By Clayton Browne
Software as a Service (SaaS), a relationship that provides on-demand access to a cloud based network with shared configurable computing resources, has enjoyed phenomenal growth over the last few years. But how successful have IT organizations been with structuring SaaS contracts to address SLAs and the variety of things that can go wrong?
BPO’s sexy cousin shows little momentum in the region
By Luke Bujarski
A recent NASSCOM study on Knowledge Process Outsourcing (KPO) bares a sobering reminder of Asia’s continued dominance in the global services arena. While small compared to the opportunities still available through the back office, BPO’s sexier and more sophisticated cousin is quickly gaining ground both in terms of market size, and as a competitive differentiator between full-service outsourcing providers.
If you were to ask me what single new development in the legal services marketplace will generate the most upheaval for lawyers and law firms in the near future, I’d have to go with legal process outsourcing (LPO). It’s a game-changer of the highest order, in ways many lawyers don’t yet realize.
Legal process outsourcing is often simply and wrongly described as “sending legal work to India.” In reality, LPO is our market’s version of business process outsourcing (BPO), the enterprise theory that revolutionized the corporate world decades ago by applying workflow and supply chain principles to the tasks that businesses undertake every day, with the goal of improving efficiency, enhancing quality, and lowering costs.
BPO can and does involve relocating some tasks to lower-cost jurisdictions — sometimes within national borders but often outside them, wherever competent performers can be found. That’s one way in which lawyers will be affected …
India remains the top destination for Legal Process Outsourcing (LPO), according to research by LPO consultancy Fronterion.
As revealed in the Top 10 Trends for Legal Outsourcing in 2010, market research carried out by Fronterion has found that more than 85 per cent of LPO vendors are located primarily or exclusively in India.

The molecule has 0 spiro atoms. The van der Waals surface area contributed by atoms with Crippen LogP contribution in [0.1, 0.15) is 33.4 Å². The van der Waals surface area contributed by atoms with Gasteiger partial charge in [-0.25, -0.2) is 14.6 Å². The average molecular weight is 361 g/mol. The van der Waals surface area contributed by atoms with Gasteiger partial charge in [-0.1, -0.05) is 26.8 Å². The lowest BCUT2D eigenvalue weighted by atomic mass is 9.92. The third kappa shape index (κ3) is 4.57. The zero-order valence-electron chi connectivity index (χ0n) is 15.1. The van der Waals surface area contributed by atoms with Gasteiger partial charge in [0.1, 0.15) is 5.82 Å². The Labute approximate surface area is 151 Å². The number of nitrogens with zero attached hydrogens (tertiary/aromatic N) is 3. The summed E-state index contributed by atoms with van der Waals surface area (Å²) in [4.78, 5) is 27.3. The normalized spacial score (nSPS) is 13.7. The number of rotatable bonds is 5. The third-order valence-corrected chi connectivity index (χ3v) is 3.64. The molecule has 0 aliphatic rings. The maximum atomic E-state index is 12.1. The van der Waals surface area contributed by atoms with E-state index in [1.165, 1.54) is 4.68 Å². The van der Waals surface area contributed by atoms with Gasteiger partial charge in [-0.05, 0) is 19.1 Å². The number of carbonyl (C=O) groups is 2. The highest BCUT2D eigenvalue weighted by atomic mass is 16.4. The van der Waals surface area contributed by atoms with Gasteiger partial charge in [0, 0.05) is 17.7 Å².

However, increasing interest in South Africa will make it India’s leading competitor for legal outsourcing in 2010, especially for law firms in the UK, which benefit from concurrent time zones, shared cultural affinity and a maturing vendor landscape. While currently a minority percentage of LPO vendors are based mainly or entirely in South Africa, South Africa and the Philippines will continue to build on their positions as prominent offshore destinations.
Fronterion’s Top 10 Trends for Legal Outsourcing in 2010 provides an insider’s guide to the changing dynamics set to impact the legal outsourcing field in the coming year. As the …
Posted by D.M. Levine
A new study says that companies that outsource legal work to save money are more susceptible to fraud, our sibling publication, Corporate Counsel reports.
According to Kroll’s 2009 Corporate Fraud Survey released on Monday, many companies across industries make the mistake of deciding to outsource work “without a thorough assessment of the risks involved in determining what is to be outsourced and to whom,” Corporate Counsel says.
By focusing on the benefits of outsourcing such as cost savings, companies fail to consider problems that can arise when outsourcing, leading to a greater incidence of fraud.
The type of fraud at risk depends on the nature of the work being outsourced, according to the report. Common forms of fraud include theft of company assets and information theft. And some industries have seen more of an uptick in reported fraud than others.
The financial services industry, …